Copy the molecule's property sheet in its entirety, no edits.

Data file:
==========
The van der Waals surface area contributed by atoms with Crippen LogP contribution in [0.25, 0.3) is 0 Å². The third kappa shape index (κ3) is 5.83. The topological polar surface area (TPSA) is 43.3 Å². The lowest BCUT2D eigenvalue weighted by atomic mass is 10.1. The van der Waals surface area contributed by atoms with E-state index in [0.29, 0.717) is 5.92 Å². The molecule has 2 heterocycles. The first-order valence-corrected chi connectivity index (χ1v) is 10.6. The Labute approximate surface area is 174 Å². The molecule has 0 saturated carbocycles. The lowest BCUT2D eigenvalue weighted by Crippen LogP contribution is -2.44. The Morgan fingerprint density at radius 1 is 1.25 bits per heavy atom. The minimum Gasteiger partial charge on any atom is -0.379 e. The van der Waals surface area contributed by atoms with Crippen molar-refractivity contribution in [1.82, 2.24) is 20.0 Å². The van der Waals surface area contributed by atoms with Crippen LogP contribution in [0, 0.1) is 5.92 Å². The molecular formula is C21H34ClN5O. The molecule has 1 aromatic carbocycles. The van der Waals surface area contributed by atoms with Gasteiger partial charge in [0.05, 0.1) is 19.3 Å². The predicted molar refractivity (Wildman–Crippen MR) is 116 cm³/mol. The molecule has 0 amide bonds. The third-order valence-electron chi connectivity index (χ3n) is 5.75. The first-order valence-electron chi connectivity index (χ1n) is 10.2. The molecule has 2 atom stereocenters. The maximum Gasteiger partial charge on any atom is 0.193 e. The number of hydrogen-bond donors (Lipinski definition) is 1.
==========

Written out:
The van der Waals surface area contributed by atoms with Crippen LogP contribution in [0.25, 0.3) is 0 Å². The third kappa shape index (κ3) is 5.83. The topological polar surface area (TPSA) is 43.3 Å². The lowest BCUT2D eigenvalue weighted by atomic mass is 10.1. The van der Waals surface area contributed by atoms with E-state index in [0.29, 0.717) is 5.92 Å². The molecule has 2 heterocycles. The first-order valence-corrected chi connectivity index (χ1v) is 10.6. The Labute approximate surface area is 174 Å². The molecule has 0 saturated carbocycles. The lowest BCUT2D eigenvalue weighted by Crippen LogP contribution is -2.44. The Morgan fingerprint density at radius 1 is 1.25 bits per heavy atom. The minimum Gasteiger partial charge on any atom is -0.379 e. The van der Waals surface area contributed by atoms with Crippen molar-refractivity contribution in [1.82, 2.24) is 20.0 Å². The van der Waals surface area contributed by atoms with Crippen LogP contribution in [0, 0.1) is 5.92 Å². The molecular formula is C21H34ClN5O. The molecule has 1 aromatic carbocycles. The van der Waals surface area contributed by atoms with Gasteiger partial charge in [0.05, 0.1) is 19.3 Å². The predicted molar refractivity (Wildman–Crippen MR) is 116 cm³/mol. The molecule has 0 amide bonds. The third-order valence-electron chi connectivity index (χ3n) is 5.75. The first-order valence-electron chi connectivity index (χ1n) is 10.2. The molecule has 2 atom stereocenters. The maximum Gasteiger partial charge on any atom is 0.193 e. The number of hydrogen-bond donors (Lipinski definition) is 1.